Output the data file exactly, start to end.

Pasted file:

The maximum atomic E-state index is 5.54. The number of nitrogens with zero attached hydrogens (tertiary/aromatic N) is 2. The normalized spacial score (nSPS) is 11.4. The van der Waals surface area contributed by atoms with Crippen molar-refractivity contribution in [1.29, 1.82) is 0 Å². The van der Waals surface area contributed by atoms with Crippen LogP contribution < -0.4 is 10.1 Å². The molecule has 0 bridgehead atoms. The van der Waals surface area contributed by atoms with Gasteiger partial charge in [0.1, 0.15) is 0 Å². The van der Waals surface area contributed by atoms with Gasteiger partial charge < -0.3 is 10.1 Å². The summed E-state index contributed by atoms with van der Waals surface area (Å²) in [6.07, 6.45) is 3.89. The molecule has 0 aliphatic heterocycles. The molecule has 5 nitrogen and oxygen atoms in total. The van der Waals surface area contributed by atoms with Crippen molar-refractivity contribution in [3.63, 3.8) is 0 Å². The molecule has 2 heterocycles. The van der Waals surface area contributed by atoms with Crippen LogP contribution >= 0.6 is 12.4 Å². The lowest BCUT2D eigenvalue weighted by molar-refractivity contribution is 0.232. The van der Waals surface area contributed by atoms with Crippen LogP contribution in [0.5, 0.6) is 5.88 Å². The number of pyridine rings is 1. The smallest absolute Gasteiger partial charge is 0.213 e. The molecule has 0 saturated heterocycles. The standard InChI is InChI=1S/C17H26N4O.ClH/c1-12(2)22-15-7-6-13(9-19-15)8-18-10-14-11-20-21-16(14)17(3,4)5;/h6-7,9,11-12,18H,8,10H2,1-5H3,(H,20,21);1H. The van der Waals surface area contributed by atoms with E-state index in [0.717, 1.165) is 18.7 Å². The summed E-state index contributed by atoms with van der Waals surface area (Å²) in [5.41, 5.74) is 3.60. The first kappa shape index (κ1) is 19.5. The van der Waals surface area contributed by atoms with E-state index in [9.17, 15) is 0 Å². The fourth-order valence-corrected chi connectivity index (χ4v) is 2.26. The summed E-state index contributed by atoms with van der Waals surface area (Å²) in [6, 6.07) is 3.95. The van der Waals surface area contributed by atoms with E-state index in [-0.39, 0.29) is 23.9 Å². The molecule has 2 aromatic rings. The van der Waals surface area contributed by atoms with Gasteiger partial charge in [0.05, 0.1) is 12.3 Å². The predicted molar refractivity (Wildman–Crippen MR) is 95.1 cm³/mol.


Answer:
The maximum atomic E-state index is 5.54. The number of nitrogens with zero attached hydrogens (tertiary/aromatic N) is 2. The normalized spacial score (nSPS) is 11.4. The van der Waals surface area contributed by atoms with Crippen molar-refractivity contribution in [1.29, 1.82) is 0 Å². The van der Waals surface area contributed by atoms with Crippen LogP contribution < -0.4 is 10.1 Å². The molecule has 0 bridgehead atoms. The van der Waals surface area contributed by atoms with Gasteiger partial charge in [0.1, 0.15) is 0 Å². The van der Waals surface area contributed by atoms with Gasteiger partial charge < -0.3 is 10.1 Å². The summed E-state index contributed by atoms with van der Waals surface area (Å²) in [6.07, 6.45) is 3.89. The molecule has 0 aliphatic heterocycles. The molecule has 5 nitrogen and oxygen atoms in total. The van der Waals surface area contributed by atoms with Crippen molar-refractivity contribution in [3.63, 3.8) is 0 Å². The molecule has 2 heterocycles. The van der Waals surface area contributed by atoms with Crippen LogP contribution >= 0.6 is 12.4 Å². The lowest BCUT2D eigenvalue weighted by molar-refractivity contribution is 0.232. The van der Waals surface area contributed by atoms with Crippen LogP contribution in [0.5, 0.6) is 5.88 Å². The number of pyridine rings is 1. The smallest absolute Gasteiger partial charge is 0.213 e. The molecule has 0 saturated heterocycles. The standard InChI is InChI=1S/C17H26N4O.ClH/c1-12(2)22-15-7-6-13(9-19-15)8-18-10-14-11-20-21-16(14)17(3,4)5;/h6-7,9,11-12,18H,8,10H2,1-5H3,(H,20,21);1H. The van der Waals surface area contributed by atoms with E-state index in [0.717, 1.165) is 18.7 Å². The summed E-state index contributed by atoms with van der Waals surface area (Å²) in [5.41, 5.74) is 3.60. The first kappa shape index (κ1) is 19.5. The van der Waals surface area contributed by atoms with E-state index in [9.17, 15) is 0 Å². The fourth-order valence-corrected chi connectivity index (χ4v) is 2.26. The summed E-state index contributed by atoms with van der Waals surface area (Å²) in [6, 6.07) is 3.95. The van der Waals surface area contributed by atoms with E-state index in [-0.39, 0.29) is 23.9 Å². The molecule has 2 aromatic rings. The van der Waals surface area contributed by atoms with Gasteiger partial charge in [0.05, 0.1) is 12.3 Å². The predicted molar refractivity (Wildman–Crippen MR) is 95.1 cm³/mol.